PITTSBURGH -- He's the son of two Ivy Leaguers and he himself went to Duke.
Yep, Ross Cockrell's a pretty smart guy.
But smarts have only taken him so far. In his brief career with the Pittsburgh Steelers, Cockrell has also made plays.
"Flavor of the month," Mike Tomlin called him the other day.
And why not?
Cockrell is young, bright, good-looking, smart, he's making plays and he's a fresh face in the locker room.
The son of two Columbia University graduates, both engineers, Cockrell was born in Detroit and raised in Charlotte as a Miami Dolphins fan because his father, a wide receiver at Columbia in the early 1980s, was a fan of Dan Marino.
Cockrell played high school ball in Charlotte and caught 29 passes for 459 yards and 11 touchdowns and led the Charlotte Latin Hawks to the state championship game as a senior. But he received only one scholarship offer, so he took it and went to Duke.
"I thought I had a pretty good high school career," Cockrell said of the sparse interest. "I went to a smaller school, and I was a small kid. I was really small. I was about this height but I was just really skinny, just nothing but skin and bones."
The skinny six-footer stepped into the Duke lineup as a redshirt freshman, and his big game that year -- and the one that ties Cockrell's emergence with the Steelers to Monday night's game in San Diego -- occurred during the biggest game of Dontrelle Inman's college career.
Who? "Dontrelle Inman? Oh, the guy from UVA?" Cockrell said.
Yep. Inman made a career-high 10 receptions for 239 yards and a touchdown in that 2010 game for Virginia. But Cockrell intercepted two passes and Duke won, 55-48.
Cockrell will likely renew acquaintances Monday night with Inman, who now plays for the San Diego Chargers.
"Yeah. he's number 15. Yeah, I know who he is," Cockrell said. "I didn't realize he was the one who killed us back then. I do remember somebody having a monster game."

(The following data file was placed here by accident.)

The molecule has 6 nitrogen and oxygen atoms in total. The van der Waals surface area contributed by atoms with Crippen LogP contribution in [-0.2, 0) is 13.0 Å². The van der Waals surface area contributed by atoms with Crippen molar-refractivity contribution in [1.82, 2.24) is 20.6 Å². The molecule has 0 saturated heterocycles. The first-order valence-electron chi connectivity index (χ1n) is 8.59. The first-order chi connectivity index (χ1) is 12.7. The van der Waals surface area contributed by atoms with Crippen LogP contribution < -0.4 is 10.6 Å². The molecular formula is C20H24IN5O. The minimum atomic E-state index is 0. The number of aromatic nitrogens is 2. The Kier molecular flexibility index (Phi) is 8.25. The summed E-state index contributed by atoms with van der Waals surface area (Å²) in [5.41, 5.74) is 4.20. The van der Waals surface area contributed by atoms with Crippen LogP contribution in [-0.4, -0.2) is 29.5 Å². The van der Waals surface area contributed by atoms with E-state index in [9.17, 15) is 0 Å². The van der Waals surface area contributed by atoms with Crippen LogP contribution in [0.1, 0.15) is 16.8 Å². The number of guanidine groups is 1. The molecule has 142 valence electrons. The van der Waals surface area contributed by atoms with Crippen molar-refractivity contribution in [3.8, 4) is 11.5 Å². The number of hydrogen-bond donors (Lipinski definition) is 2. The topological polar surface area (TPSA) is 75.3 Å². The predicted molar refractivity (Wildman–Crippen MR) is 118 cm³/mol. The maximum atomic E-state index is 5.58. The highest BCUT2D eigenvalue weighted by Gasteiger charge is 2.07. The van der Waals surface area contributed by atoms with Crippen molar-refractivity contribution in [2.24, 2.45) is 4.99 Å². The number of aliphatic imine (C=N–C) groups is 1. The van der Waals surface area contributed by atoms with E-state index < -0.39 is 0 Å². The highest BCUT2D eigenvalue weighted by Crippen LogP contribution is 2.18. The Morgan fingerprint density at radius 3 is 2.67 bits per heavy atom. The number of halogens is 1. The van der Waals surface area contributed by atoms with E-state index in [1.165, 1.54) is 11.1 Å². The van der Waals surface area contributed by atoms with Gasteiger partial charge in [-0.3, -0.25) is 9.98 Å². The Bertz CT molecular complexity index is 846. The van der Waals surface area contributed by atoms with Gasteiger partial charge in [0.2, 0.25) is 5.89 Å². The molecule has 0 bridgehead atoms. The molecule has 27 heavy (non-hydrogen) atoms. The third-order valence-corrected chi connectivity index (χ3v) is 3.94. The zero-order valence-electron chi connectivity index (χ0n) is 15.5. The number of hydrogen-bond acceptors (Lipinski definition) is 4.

That was the last Cockrell saw of Inman, who spent 2011 on the Jacksonville practice squad, then two years in the CFL, and then last season with the Chargers. He caught 12 passes for 158 yards last season, but didn't make a big, meaningful play until last week against the Cleveland Browns.
Inman -- playing opposite Keenan Allen with Malcom Floyd (concussion), Stevie Johnson (hamstring) and Jacoby Jones (ankle) injured -- took a short pass 68 yards to the Cleveland 1 to set up a touchdown in a tight game the Chargers eventually won.
"I assume they're all going to be out there," Cockrell said of the other injured receivers. "You have to."
And assume that Cockrell will be the No. 3 cornerback again after leaping over Brandon Boykin on the depth chart soon after the Steelers claimed Cockrell off the waiver wire just before the start of the season.
It wasn't so much that Cockrell beat Boykin for the job; it's more that Boykin is a slot corner and the Steelers prefer William Gay in the slot.
When a third wide receiver enters the game, the Steelers send in Cockrell to play opposite Antwon Blake as Gay moves inside. Boykin remains the odd man out.
"The team has been great and kind of rallying around me and helped me to learn the defense as fast as I can," Cockrell said. "And I just tried to make plays."
He made two of them Thursday night against the Baltimore Ravens. He was part of a disguised man-to-man look that fooled Flacco. Cockrell came from seemingly out of nowhere to intercept the pass intended for Steve Smith. On the first play of the second half, Cockrell made another play by toeing the sideline and reaching out to pluck a bouncing fumble that led to a Steelers touchdown.
"Being in the right place," Cockrell said. "I've been watching NFL football my whole life. Anytime you're going out of bounds you've got to get two feet in."
Certainly Cockrell got those hands and instincts from his father.
"That's right," Cockrell said with a handsome smile. "My mom gave me everything else."